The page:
Dr. B. Elmo Scoggin did not want an obituary.
There was little notice of his death. There wasn't a funeral. And his wife of 70 years, Hannah Scoggin, has had to put a stop to a number of tribute efforts since he passed away this month, a few weeks short of 96.
He donated his body to the medical school at UNC-Chapel Hill and wanted his remains to eventually be scattered in nature, which makes sense to those who knew him well.
Scoggin, a retired professor of Hebrew and Old Testament at Southeastern Baptist Theological Seminary in Wake Forest, spent his entire adult life as an ambassador of sorts towards Jewish people. Born Christian and ever devout in his faith, he immersed himself in Jewish history and culture, never once proselytizing, always open to learning about and appreciating Judaism without judgment.
Although some might only have known him as the voice on WCPE's "Music in the Night" program - something he volunteered for in retirement for some 25 years - many consider him one of the most significant friends of the local Jewish community, and even the Jewish community at large.
Elmo Scoggin met his wife, Hannah, 92, through mutual friends at Folly Beach, just outside Hannah's hometown of Charleston, S.C. He showed an immediate interest in courtship, she said, but her mother had just died, and as Jewish custom dictates, she was to mourn for one year.
He was patient.
"He said, 'Well, we could walk, and we could talk,' " she recalled with a smile.
They strolled around a lake and sat on park benches getting to know one another.
Scoggin was slowly making his way through his undergraduate degree from Furman University in Greenville, S.C., alternating semesters working and learning.
'So, so wonderful'
He had grown up on a farm in rural Polk County, the eldest of 10 children. They were without electricity but had a battery-powered radio, and his father would play a broadcast from the Eastman Symphony at night, making Elmo a classical music fan from the start.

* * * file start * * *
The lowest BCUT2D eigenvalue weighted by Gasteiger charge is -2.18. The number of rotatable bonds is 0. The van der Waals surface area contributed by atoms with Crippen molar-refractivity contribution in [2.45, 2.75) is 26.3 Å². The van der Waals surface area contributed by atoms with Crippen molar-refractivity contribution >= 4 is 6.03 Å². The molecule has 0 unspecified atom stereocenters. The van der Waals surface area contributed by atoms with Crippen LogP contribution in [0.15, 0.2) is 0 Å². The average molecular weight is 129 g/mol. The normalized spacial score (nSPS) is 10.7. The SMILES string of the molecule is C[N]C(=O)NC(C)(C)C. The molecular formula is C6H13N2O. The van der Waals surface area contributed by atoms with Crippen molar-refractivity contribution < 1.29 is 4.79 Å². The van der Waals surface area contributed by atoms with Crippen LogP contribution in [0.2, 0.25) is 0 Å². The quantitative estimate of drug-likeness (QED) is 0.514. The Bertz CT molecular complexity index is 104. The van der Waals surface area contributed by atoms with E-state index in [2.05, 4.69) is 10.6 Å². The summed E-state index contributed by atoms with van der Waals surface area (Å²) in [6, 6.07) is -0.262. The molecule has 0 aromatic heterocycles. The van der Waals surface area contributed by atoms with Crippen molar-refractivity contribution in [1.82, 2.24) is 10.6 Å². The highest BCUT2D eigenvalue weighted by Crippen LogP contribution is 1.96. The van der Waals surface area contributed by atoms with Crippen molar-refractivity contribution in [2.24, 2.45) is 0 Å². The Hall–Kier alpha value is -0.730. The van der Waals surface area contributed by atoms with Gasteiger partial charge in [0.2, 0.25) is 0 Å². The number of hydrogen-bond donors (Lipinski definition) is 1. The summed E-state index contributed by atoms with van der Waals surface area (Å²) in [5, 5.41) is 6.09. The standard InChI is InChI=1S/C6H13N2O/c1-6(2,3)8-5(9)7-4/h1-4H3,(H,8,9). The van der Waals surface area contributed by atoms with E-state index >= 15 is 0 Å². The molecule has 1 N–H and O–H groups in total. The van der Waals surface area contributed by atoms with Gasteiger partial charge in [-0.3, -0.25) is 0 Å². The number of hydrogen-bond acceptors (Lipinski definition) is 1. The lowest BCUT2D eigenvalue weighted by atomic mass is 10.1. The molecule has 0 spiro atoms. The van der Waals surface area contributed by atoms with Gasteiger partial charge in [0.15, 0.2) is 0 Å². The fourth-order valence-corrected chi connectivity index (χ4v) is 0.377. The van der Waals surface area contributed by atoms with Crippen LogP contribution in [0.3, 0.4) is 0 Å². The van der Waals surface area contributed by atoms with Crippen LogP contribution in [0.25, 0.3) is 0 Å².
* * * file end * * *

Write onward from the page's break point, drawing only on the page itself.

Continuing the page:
"They didn't have many books, but they had a Bible, and he just loved the Old Testament," his wife said.
Scoggin would see that passion through toward additional degrees from Southern Baptist Theological Seminary in Louisville, Ky., and it would bring the Scoggins to the ancient cities of Jerusalem, Nazareth and other historic sites during the 30 trips he made to Israel during the next 50 years.
Their first trip to Israel came in 1949 when the couple was sent by the Baptist Church as a liaison to the Jewish community. By that point, Hannah had converted from Judaism to being a Baptist- but not because he at all pushed her to do so.
They lived in Israel for five years, and they both studied languages and developed an interest in archeology. They also adopted their only child, Scarlett, from a Baptist orphanage they ran for a period of their stay.
"They made my life so, so wonderful," Scarlett Scoggin Kamar said of her parents.
This initial trip to Israel would prove life-changing - Scoggin would return dozens of times as a visiting scholar and archeologist and to visit old friends. He returned from one of these trips with a piece of the Western Wall from an archeological site - the architect who was constructing the Beth Meyer Synagogue in Raleigh asked if he might come back from Israel with a token, but this was more than anyone could have imagined.
The rock now sits in the synagogue's Eastern Wall, facing Jerusalem, said Rabbi Eric Solomon.
"I essentially considered him a part of our congregation," Solomon said. "He was the perfect example of the righteous Gentile," he continued. "It was a beautiful interfaith relationship."
Scoggin strongly supported the Judaic Art Gallery at the N.C. Museum of Art and was also asked by Gov. Jim Hunt to establish the N.C. Council on the Holocaust, for which he would wear a yellow armband in remembrance of the Jews who were forced to do so in Nazi Europe.
Not long after he retired from teaching in 1984, he was asked to sign a petition by the seminary saying he believed in ideas that were too patriarchal and fundamental for his liking. He would not sign.
A quiet end
The last few years of his life were quiet. He and Hannah exercised regularly. (He would sign in at the YMCA in Hebrew.)
They read together in the evenings, and enjoyed seeing their grandchildren and great-grandchildren, whenever possible.
Scoggin, who had long battled congenital heart failure, died in his sleep. His wife said a friend told her it was a gift from God, and that has given her much peace.
"He lived a good life, did the things he wanted to do, contributed where he could, and that was it," Hannah said.